Getting Started with ASP.NET MVC 5
By Rick Anderson |
Note:An updated version of this tutorial is availablehere using Visual Studio 2015. The new tutorial usesASP.NET 5 MVC 6 RC1, which provides many improvements over this tutorial.
This tutorial will teach you the basics of building an ASP.NET MVC 5 web app using Visual Studio 2013 .
Download the completed project .
You need an Azure account to deploy this app to Azure:
- You can open an Azure account for free - You get credits you can use to try out paid Azure services, and even after they're used up you can keep the account and use free Azure services.
- You can activate MSDN subscriber benefits - Your MSDN subscription gives you credits every month that you can use for paid Azure services.
Visual Studio is an IDE, or integrated development environment. Just like you use Microsoft Word to write documents, you'll use an IDE to create applications. In Visual Studio there's a toolbar along the top showing various options available to you. There's also a menu that provides another way to perform tasks in the IDE. (For example, instead of selecting New Project from the Start page, you can use the menu and select File > New Project .)
Creating Your First Application
Click New Project , then select Visual C# on the left, then Web and then select ASP.NET Web Application . Name your project "MvcMovie" and then click OK .
In the New ASP.NET Project dialog, click MVC and then click OK .
Visual Studio used a default template for the ASP.NET MVC project you just created, so you have a working application right now without doing anything! This is a simple "Hello World!" project, and it's a good place to start your application.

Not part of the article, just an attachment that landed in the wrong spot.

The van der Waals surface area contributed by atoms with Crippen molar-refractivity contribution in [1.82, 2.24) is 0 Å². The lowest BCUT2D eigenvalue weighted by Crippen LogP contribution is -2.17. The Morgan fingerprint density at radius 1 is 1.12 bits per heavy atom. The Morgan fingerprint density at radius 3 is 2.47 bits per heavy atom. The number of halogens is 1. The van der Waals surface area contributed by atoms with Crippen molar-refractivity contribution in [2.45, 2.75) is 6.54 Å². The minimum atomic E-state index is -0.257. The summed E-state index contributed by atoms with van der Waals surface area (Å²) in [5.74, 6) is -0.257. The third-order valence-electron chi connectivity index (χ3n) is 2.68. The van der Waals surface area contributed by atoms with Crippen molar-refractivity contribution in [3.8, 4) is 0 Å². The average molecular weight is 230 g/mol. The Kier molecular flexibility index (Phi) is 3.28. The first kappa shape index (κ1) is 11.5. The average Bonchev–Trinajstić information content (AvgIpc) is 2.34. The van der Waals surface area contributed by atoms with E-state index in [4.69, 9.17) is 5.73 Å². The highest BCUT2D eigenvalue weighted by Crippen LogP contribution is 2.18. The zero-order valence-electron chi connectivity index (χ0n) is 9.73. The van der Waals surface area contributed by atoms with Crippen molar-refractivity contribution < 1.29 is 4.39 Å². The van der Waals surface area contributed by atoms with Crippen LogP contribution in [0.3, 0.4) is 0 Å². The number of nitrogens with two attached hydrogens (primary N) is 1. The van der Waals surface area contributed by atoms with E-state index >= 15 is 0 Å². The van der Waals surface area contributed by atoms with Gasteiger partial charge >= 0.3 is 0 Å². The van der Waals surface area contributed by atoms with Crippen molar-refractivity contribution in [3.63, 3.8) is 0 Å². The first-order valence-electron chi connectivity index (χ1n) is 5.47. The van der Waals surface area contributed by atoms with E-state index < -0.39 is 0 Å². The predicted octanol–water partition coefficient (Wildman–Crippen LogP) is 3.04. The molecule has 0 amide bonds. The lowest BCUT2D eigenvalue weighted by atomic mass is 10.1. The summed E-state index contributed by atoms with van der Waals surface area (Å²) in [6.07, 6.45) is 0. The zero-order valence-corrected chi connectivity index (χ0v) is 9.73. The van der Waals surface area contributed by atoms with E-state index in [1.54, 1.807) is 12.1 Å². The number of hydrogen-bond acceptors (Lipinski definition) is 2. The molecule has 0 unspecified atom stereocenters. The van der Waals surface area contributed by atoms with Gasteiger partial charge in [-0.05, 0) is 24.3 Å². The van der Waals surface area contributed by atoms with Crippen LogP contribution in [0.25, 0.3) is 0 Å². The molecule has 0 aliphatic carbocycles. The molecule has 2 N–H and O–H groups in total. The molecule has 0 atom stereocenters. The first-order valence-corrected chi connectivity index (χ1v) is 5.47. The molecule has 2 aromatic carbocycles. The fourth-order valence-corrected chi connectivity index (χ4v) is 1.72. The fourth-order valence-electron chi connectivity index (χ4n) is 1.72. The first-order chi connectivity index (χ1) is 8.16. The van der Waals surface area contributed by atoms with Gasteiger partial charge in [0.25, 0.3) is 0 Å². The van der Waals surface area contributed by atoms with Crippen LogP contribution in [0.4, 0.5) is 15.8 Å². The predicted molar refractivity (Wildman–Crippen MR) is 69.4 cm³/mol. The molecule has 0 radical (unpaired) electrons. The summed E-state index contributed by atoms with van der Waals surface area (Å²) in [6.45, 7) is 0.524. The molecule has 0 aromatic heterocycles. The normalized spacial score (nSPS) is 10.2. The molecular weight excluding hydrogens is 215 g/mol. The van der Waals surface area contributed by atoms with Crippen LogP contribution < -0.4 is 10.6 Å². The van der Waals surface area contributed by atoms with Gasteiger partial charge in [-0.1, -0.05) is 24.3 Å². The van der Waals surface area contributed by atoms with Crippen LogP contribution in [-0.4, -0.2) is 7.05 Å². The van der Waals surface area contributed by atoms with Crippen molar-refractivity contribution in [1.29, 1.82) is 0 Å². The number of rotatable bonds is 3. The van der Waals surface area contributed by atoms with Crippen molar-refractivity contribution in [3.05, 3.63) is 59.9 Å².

Click F5 to start debugging. F5 causes Visual Studio to start IIS Express and run your web app. Visual Studio then launches a browser and opens the application's home page. Notice that the address bar of the browser says
localhost:port# and not something like
example.com . That's because
localhost always points to your own local computer, which in this case is running the application you just built. When Visual Studio runs a web project, a random port is used for the web server. In the image below, the port number is 1234. When you run the application, you'll see a different port number.
Right out of the box this default template gives you Home, Contact and About pages. The image above doesn't show the Home , About and Contact links. Depending on the size of your browser window, you might need to click the navigation icon to see these links.
The application also provides support to register and log in. The next step is to change how this application works and learn a little bit about ASP.NET MVC. Close the ASP.NET MVC application and let's change some code.
For a list of current tutorials, see MVC recommended articles .
See this App Running on Azure
Would you like to see the finished site running as a live web app? You can deploy a complete version of the app to your Azure account by simply clicking the following button.
You need an Azure account to deploy this solution to Azure. If you do not already have an account, you have the following options:
- Open an Azure account for free - You get credits you can use to try out paid Azure services, and even after they're used up you can keep the account and use free Azure services.
- Activate MSDN subscriber benefits - Your MSDN subscription gives you credits every month that you can use for paid Azure services.
This article was originally created on August 12, 2014
Rick Anderson– Rick Anderson works as a programmer writer for Microsoft, focusing on ASP.NET MVC, Windows Azure and Entity Framework. You can follow him on twitter via @RickAndMSFT.